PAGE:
Let’s address an issue I’ve seen more and more of lately. A few years back, a local “photographer” launched her business. It was clear, from her Facebook page, that she wasn’t using her own photos to promote her services. Instead, she was taking other photographers’ images and passing them off as her own. In some cases, even stock photos were used.
How was it this obvious? Simply put, there was no consistency between the style of photos.
I reached out. Several other photographers reached out too. She said that she was doing it to “show what was possible.” We encouraged her to stop doing what she was doing, saying that the photos she used should show what was possible from HER, not from other photographers. Eventually, she agreed, and I believe that she’s no longer calling herself a “photographer.”
I recently became aware that this is happening more and more. In no world is this OK. If you’re struggling with this, this isn’t meant to be an attack, more some advice on what to do instead.
Why is this wrong?
If you went into a McDonald’s after seeing an advertisement that showed a glorious, stacked Big Mac, would you be disappointed when you received a flat, messy patty? Sure. The reason you don’t see glorious Big Macs in advertisements (though they do doctor them up) is that they’re regulated. They can’t show a burger that doesn’t represent what they serve to customers.
The same thinking should be adopted by photographers everywhere. You need to show off photos that represent you.
People pick you as a photographer for a few reasons. It can be your style, your services and offerings, your price … the list goes on. But nine times out of 10, potential customers look at your portfolio or social media accounts, to see what they can expect.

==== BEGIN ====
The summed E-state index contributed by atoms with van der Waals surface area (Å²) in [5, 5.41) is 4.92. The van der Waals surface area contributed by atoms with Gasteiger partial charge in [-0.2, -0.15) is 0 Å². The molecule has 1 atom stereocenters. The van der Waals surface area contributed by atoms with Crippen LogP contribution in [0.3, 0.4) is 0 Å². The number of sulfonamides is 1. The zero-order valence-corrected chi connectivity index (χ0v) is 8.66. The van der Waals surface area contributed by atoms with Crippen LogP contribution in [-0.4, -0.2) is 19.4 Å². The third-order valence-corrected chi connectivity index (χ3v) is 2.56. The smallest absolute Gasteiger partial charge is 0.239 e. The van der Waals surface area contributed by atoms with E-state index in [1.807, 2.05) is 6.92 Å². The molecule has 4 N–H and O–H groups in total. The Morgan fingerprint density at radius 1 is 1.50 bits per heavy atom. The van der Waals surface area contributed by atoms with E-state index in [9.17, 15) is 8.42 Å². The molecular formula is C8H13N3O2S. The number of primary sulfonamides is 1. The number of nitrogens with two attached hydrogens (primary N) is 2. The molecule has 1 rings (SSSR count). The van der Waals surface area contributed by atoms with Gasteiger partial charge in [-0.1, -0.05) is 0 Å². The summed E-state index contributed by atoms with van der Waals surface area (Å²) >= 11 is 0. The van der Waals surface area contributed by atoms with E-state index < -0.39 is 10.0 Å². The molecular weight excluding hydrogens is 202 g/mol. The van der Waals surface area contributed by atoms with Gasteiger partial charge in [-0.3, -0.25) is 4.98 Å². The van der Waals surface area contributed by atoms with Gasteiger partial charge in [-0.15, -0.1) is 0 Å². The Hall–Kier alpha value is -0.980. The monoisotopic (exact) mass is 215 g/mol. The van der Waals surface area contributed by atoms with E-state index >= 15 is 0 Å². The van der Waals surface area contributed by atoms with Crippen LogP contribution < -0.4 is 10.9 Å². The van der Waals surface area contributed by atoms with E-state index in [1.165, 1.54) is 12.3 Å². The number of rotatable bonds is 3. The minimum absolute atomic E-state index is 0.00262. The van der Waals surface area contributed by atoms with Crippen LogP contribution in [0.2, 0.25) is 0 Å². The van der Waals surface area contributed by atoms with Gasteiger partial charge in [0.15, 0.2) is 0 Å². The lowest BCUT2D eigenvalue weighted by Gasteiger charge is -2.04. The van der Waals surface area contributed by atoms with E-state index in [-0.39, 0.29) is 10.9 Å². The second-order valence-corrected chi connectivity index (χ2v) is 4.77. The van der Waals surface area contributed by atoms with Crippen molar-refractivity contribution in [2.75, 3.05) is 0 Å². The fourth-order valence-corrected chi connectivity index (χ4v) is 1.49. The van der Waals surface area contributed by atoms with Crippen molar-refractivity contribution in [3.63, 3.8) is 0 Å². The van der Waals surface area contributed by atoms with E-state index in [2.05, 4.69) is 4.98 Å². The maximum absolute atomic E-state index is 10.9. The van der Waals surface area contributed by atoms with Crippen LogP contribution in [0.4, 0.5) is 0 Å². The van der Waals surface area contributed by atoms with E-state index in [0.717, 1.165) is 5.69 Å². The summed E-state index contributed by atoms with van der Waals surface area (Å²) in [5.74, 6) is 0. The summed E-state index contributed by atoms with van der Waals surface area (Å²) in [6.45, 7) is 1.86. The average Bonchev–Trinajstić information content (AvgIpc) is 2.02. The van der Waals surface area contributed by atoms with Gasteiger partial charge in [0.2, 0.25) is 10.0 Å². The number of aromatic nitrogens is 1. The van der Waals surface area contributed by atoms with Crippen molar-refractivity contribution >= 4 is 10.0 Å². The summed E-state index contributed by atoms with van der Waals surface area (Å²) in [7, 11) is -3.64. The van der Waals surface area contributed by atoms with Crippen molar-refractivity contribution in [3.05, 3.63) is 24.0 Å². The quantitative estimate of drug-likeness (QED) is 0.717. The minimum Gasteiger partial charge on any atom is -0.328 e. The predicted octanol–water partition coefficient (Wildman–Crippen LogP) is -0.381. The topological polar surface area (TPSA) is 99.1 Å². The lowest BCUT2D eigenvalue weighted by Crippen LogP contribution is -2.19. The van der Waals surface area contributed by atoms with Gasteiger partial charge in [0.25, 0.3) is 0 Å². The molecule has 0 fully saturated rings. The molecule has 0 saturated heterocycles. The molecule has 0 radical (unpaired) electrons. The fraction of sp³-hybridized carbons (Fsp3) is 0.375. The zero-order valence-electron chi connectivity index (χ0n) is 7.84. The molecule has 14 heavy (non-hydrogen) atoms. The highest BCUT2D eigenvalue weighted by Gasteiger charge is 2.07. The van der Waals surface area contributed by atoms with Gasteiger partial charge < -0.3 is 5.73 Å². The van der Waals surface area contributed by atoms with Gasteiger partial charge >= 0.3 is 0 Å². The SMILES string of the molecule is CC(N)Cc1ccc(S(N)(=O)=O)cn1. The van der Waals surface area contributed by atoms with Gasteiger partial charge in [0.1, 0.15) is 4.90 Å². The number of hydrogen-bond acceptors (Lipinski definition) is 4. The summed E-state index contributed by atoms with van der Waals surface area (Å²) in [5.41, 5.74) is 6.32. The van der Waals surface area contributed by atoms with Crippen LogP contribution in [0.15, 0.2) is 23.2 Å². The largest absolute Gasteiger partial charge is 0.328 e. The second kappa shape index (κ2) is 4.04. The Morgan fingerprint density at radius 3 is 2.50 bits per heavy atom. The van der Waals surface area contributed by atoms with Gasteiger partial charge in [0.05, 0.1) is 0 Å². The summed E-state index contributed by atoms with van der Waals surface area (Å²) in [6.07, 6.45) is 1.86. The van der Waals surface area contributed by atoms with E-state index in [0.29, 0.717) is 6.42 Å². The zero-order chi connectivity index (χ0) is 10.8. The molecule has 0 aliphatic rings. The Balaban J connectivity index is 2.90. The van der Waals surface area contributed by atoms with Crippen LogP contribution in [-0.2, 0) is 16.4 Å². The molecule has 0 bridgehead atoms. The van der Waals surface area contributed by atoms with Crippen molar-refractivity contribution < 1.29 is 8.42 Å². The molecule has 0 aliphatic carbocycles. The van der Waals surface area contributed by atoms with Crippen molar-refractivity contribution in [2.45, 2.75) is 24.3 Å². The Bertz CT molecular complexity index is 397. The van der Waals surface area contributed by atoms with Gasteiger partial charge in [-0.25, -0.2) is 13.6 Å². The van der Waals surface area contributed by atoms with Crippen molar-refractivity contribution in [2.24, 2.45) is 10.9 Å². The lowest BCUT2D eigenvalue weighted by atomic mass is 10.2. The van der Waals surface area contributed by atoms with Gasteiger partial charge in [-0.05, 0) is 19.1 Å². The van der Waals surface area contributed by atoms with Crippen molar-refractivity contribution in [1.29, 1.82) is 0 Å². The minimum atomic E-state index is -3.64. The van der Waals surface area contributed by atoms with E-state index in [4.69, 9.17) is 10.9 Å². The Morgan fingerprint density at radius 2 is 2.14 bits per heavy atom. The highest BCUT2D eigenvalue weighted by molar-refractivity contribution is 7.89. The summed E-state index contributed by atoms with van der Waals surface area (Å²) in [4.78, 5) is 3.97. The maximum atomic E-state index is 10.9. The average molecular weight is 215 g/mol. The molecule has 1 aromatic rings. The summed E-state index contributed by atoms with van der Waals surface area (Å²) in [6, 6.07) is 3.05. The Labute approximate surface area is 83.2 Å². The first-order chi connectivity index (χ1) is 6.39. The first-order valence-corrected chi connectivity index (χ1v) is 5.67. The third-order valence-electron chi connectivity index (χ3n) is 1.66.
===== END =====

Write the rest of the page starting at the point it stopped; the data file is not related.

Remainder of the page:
If they book you for a photoshoot, and they don’t get what they expect and what you advertise, they’ll be disappointed. It won’t help you grow as a photographer or grow your business … it’ll do the opposite.
What should you do if your work doesn’t show where you want to be as a photographer?
Just like most creative industries, you need to practice. Pull aside friends and family and play around with different techniques. If you’re struggling with lighting, use it more. If you’re having a hard time getting a good pose, pose those friends and family.
Learn how things work. Learn the exposure triangle. Learn the basics of photography before you move on to more advanced techniques. Expecting that you’ll pick up a camera and immediately be worthy of getting clients is unrealistic. We all go through a period as a beginning photographer where we’re trying to figure out who we are. You have to walk before you run.
Once you have a few practice photoshoots under your belt, that’s when you can start promoting yourself. Use those practice photos you’re proud of to promote your services. You’ll be happier for it, as those photos represent who you are as an artist. As you get more work, you can replace those practice photos, and continue to build your skillset.
Be you, not someone else
Picasso said that “good artists borrow, great artists steal.” But he didn’t mean that literally. Steal that way someone uses their lighting. Steal the way they pose their clients. Steal the way they go about their day in a positive attitude, and bring that into every photoshoot.
But don’t steal their work and pass it off as yours. Doing so will only lead to trouble for you as a photographer. Clients will be disappointed, leave you negative reviews and you’ll have a harder and harder time finding clients. You won’t grow as a photographer.
Instead, build your work over time. Make photos that you’re happy with, and clients will follow.